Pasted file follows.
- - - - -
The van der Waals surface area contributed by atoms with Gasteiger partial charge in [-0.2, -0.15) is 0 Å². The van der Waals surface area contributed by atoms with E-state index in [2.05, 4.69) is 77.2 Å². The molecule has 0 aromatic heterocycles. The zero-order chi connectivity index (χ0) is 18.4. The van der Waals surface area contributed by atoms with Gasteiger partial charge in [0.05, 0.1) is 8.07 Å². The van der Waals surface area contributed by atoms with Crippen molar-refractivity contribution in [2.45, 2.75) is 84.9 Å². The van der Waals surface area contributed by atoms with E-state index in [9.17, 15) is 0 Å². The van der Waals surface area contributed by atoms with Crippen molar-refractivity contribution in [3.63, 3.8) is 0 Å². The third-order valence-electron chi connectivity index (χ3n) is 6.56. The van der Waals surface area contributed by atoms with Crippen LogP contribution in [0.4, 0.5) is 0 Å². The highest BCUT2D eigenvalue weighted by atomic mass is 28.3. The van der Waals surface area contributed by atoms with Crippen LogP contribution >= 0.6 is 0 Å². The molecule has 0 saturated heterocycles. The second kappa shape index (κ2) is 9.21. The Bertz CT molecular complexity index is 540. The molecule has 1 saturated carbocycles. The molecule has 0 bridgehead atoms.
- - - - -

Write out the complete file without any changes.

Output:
The van der Waals surface area contributed by atoms with Gasteiger partial charge in [-0.2, -0.15) is 0 Å². The van der Waals surface area contributed by atoms with E-state index in [2.05, 4.69) is 77.2 Å². The molecule has 0 aromatic heterocycles. The zero-order chi connectivity index (χ0) is 18.4. The van der Waals surface area contributed by atoms with Gasteiger partial charge in [0.05, 0.1) is 8.07 Å². The van der Waals surface area contributed by atoms with Crippen molar-refractivity contribution in [2.45, 2.75) is 84.9 Å². The van der Waals surface area contributed by atoms with E-state index in [9.17, 15) is 0 Å². The van der Waals surface area contributed by atoms with Crippen molar-refractivity contribution in [3.63, 3.8) is 0 Å². The third-order valence-electron chi connectivity index (χ3n) is 6.56. The van der Waals surface area contributed by atoms with Crippen LogP contribution in [0.4, 0.5) is 0 Å². The highest BCUT2D eigenvalue weighted by atomic mass is 28.3. The van der Waals surface area contributed by atoms with Crippen LogP contribution >= 0.6 is 0 Å². The molecule has 0 saturated heterocycles. The second kappa shape index (κ2) is 9.21. The Bertz CT molecular complexity index is 540. The molecule has 1 saturated carbocycles. The molecule has 0 bridgehead atoms.